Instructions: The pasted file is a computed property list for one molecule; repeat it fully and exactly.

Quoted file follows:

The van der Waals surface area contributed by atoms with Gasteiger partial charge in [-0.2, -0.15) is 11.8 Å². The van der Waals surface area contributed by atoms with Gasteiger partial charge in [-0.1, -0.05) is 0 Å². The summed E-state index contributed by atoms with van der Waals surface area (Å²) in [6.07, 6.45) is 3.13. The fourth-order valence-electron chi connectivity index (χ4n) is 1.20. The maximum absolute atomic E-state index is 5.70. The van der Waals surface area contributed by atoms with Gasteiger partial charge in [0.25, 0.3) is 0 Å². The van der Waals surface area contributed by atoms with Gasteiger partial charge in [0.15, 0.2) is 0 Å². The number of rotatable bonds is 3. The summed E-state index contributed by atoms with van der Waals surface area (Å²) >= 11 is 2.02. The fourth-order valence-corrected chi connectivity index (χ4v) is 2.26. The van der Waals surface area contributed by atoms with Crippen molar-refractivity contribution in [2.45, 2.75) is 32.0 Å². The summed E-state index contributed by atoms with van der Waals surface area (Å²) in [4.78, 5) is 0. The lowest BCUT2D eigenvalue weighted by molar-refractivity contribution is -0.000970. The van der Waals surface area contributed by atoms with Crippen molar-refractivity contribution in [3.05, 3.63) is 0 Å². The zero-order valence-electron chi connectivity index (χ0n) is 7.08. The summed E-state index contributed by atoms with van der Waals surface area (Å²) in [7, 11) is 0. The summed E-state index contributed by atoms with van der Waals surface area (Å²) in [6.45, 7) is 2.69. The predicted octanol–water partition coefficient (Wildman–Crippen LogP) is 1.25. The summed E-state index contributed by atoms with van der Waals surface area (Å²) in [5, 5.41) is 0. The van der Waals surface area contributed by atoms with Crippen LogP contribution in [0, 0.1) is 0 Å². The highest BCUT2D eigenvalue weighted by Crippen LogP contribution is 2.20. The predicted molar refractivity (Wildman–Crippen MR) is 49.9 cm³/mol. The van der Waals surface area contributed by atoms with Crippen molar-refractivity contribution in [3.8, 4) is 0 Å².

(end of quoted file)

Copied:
The van der Waals surface area contributed by atoms with Gasteiger partial charge in [-0.2, -0.15) is 11.8 Å². The van der Waals surface area contributed by atoms with Gasteiger partial charge in [-0.1, -0.05) is 0 Å². The summed E-state index contributed by atoms with van der Waals surface area (Å²) in [6.07, 6.45) is 3.13. The fourth-order valence-electron chi connectivity index (χ4n) is 1.20. The maximum absolute atomic E-state index is 5.70. The van der Waals surface area contributed by atoms with Gasteiger partial charge in [0.25, 0.3) is 0 Å². The van der Waals surface area contributed by atoms with Gasteiger partial charge in [0.15, 0.2) is 0 Å². The number of rotatable bonds is 3. The summed E-state index contributed by atoms with van der Waals surface area (Å²) >= 11 is 2.02. The fourth-order valence-corrected chi connectivity index (χ4v) is 2.26. The van der Waals surface area contributed by atoms with Crippen molar-refractivity contribution in [2.45, 2.75) is 32.0 Å². The summed E-state index contributed by atoms with van der Waals surface area (Å²) in [4.78, 5) is 0. The lowest BCUT2D eigenvalue weighted by molar-refractivity contribution is -0.000970. The van der Waals surface area contributed by atoms with Crippen molar-refractivity contribution in [3.05, 3.63) is 0 Å². The zero-order valence-electron chi connectivity index (χ0n) is 7.08. The summed E-state index contributed by atoms with van der Waals surface area (Å²) in [7, 11) is 0. The summed E-state index contributed by atoms with van der Waals surface area (Å²) in [6.45, 7) is 2.69. The predicted octanol–water partition coefficient (Wildman–Crippen LogP) is 1.25. The summed E-state index contributed by atoms with van der Waals surface area (Å²) in [5, 5.41) is 0. The van der Waals surface area contributed by atoms with Crippen LogP contribution in [0, 0.1) is 0 Å². The highest BCUT2D eigenvalue weighted by Crippen LogP contribution is 2.20. The predicted molar refractivity (Wildman–Crippen MR) is 49.9 cm³/mol. The van der Waals surface area contributed by atoms with Crippen molar-refractivity contribution in [3.8, 4) is 0 Å².